ABS: They mean completely different things depending on what you’re talking about. But with either topic, they’re nice to have. But for now, let’s stick with the benefits of ABS for your car. Anti-Lock Braking Systems (ABS) make the most of driving, specifically in those moments of panic before a potential collision.
Anti-Lock Braking Systems and How they Work
Anti-Lock Braking Systems basically include a system of components that work to produce “cadence braking” for better traction and steering. Basically, the brakes do not use a steady one stop, but allow the wheels to still move and optimize the distance of stopping. If you’ve heard of Electronic Stability Control (ESC) then you’ll be familiar with this concept already. Stability is key for braking, and therefore, works in tandem with the ABS of the car.
The components of Anti-Lock Braking Systems involve speed sensors, valves, a pump, and controller. These parts all work together in a few different types of ABS designs. The Four-Channel system includes individual sensors and monitoring for each wheel. Typically, this is the best type for most cars. The Three-Channel design incorporates one sensor on each front wheel, and one for both back wheels. The last is the set-up, which takes one valve to control both rear wheels and one speed sensor. The last two are typically found on larger trucks.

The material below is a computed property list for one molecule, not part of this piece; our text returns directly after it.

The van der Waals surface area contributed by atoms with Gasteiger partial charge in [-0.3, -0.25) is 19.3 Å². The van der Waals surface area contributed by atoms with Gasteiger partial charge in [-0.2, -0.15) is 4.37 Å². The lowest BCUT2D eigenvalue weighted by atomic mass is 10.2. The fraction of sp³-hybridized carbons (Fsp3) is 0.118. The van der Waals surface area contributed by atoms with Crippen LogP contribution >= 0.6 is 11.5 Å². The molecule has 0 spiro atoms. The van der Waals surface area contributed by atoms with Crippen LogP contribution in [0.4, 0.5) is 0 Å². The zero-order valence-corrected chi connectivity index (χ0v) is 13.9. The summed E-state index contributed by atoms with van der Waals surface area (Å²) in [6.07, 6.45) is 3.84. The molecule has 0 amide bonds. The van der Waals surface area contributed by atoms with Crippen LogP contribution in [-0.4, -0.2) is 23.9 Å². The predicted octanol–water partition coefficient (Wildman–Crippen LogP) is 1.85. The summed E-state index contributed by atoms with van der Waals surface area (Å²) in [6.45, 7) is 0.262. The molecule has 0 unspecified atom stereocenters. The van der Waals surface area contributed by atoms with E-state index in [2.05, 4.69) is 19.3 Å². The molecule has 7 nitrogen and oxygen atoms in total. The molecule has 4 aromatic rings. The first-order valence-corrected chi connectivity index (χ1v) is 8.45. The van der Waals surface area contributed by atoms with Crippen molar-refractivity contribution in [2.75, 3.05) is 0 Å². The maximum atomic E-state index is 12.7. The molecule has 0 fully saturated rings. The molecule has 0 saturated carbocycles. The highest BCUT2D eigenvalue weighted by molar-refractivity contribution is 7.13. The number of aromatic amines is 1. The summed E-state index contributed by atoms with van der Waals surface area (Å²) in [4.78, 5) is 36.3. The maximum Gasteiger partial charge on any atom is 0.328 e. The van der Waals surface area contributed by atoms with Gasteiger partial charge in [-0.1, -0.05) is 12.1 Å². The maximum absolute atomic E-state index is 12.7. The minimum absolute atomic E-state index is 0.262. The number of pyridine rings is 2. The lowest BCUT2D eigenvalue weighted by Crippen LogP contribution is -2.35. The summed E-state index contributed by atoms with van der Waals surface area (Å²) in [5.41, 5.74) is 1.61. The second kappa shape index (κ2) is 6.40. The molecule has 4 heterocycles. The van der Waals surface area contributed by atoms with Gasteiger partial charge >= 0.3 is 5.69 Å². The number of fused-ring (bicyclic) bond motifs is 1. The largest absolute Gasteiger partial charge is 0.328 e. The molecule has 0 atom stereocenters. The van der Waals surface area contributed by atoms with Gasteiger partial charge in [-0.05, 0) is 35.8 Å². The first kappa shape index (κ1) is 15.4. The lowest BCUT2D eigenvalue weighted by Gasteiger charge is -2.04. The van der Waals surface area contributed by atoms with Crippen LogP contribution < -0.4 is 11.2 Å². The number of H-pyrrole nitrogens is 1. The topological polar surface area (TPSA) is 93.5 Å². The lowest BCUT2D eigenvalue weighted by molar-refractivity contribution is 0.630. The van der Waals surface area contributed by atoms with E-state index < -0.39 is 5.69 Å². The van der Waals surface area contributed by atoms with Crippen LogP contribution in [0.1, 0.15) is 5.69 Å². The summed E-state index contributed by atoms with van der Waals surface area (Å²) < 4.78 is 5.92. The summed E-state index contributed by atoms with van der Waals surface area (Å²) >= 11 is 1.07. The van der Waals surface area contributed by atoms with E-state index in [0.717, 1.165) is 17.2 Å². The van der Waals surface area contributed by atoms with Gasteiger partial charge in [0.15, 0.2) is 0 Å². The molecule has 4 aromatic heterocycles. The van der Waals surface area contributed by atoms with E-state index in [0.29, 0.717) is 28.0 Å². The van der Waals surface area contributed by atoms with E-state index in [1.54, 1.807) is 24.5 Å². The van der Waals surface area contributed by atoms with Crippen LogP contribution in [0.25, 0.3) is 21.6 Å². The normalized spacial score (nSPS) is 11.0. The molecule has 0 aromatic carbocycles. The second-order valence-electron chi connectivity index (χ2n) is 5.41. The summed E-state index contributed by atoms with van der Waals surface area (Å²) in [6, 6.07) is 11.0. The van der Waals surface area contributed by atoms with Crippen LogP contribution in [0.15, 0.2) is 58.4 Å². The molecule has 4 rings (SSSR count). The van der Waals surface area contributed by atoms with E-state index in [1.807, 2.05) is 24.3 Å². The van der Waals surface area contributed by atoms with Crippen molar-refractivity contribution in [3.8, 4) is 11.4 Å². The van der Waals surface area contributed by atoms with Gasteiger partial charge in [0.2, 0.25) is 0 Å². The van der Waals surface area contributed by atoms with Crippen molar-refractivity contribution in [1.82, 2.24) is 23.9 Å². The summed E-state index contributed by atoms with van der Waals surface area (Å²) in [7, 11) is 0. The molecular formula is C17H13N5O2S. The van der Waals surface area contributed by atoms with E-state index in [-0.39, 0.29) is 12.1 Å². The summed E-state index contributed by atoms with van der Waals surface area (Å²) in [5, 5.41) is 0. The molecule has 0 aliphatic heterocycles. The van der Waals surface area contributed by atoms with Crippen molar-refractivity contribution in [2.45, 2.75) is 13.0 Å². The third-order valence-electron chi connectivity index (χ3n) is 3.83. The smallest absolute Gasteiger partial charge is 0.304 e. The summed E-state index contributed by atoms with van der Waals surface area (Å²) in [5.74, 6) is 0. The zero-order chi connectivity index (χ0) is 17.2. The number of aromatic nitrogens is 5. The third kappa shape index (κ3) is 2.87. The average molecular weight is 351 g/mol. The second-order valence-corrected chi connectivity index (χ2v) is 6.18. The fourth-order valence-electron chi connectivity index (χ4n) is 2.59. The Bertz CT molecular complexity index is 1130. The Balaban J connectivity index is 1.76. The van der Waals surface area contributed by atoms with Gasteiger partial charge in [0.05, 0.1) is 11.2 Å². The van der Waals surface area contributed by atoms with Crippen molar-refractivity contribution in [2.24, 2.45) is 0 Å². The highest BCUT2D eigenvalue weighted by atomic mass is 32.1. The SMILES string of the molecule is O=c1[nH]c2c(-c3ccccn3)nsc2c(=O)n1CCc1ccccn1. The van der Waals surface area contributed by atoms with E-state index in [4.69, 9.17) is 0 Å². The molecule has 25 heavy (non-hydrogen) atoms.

What it Means for You
Research doesn’t necessarily prove that ABS equipped vehicles are making the roads safer. They do, in fact, increase the driver’s ability to steer while braking hard. Snow and gravel can, obviously, make that difficult at times. But overall, it’s looking like the roads may be (unofficially) safer because of them.
One thought on “Anti-Lock Braking Systems (ABS) and How they Work”
The only scenario where the ABS is actually a liability is on gravel/dirt roads, I learnt it the hard way.
Otherwise, it makes a massive difference on brake efficiency.